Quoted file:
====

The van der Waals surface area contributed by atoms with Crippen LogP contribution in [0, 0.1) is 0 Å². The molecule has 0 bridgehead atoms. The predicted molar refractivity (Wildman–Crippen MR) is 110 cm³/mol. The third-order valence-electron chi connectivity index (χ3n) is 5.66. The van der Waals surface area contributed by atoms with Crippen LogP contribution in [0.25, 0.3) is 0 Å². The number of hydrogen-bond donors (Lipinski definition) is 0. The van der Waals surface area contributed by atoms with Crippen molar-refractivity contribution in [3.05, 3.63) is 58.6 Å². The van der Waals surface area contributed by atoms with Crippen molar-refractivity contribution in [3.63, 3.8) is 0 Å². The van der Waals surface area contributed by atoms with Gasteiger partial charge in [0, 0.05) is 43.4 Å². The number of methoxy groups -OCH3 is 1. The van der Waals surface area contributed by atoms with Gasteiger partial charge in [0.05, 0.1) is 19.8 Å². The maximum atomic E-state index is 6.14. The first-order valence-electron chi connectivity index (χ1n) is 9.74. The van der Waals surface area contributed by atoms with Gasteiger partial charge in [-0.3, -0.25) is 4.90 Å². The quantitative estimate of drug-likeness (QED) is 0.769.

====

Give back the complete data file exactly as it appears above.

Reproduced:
The van der Waals surface area contributed by atoms with Crippen LogP contribution in [0, 0.1) is 0 Å². The molecule has 0 bridgehead atoms. The predicted molar refractivity (Wildman–Crippen MR) is 110 cm³/mol. The third-order valence-electron chi connectivity index (χ3n) is 5.66. The van der Waals surface area contributed by atoms with Crippen LogP contribution in [0.25, 0.3) is 0 Å². The number of hydrogen-bond donors (Lipinski definition) is 0. The van der Waals surface area contributed by atoms with Crippen molar-refractivity contribution in [3.05, 3.63) is 58.6 Å². The van der Waals surface area contributed by atoms with Crippen molar-refractivity contribution in [3.63, 3.8) is 0 Å². The van der Waals surface area contributed by atoms with Gasteiger partial charge in [0, 0.05) is 43.4 Å². The number of methoxy groups -OCH3 is 1. The van der Waals surface area contributed by atoms with Gasteiger partial charge in [0.05, 0.1) is 19.8 Å². The maximum atomic E-state index is 6.14. The first-order valence-electron chi connectivity index (χ1n) is 9.74. The van der Waals surface area contributed by atoms with Gasteiger partial charge in [-0.3, -0.25) is 4.90 Å². The quantitative estimate of drug-likeness (QED) is 0.769.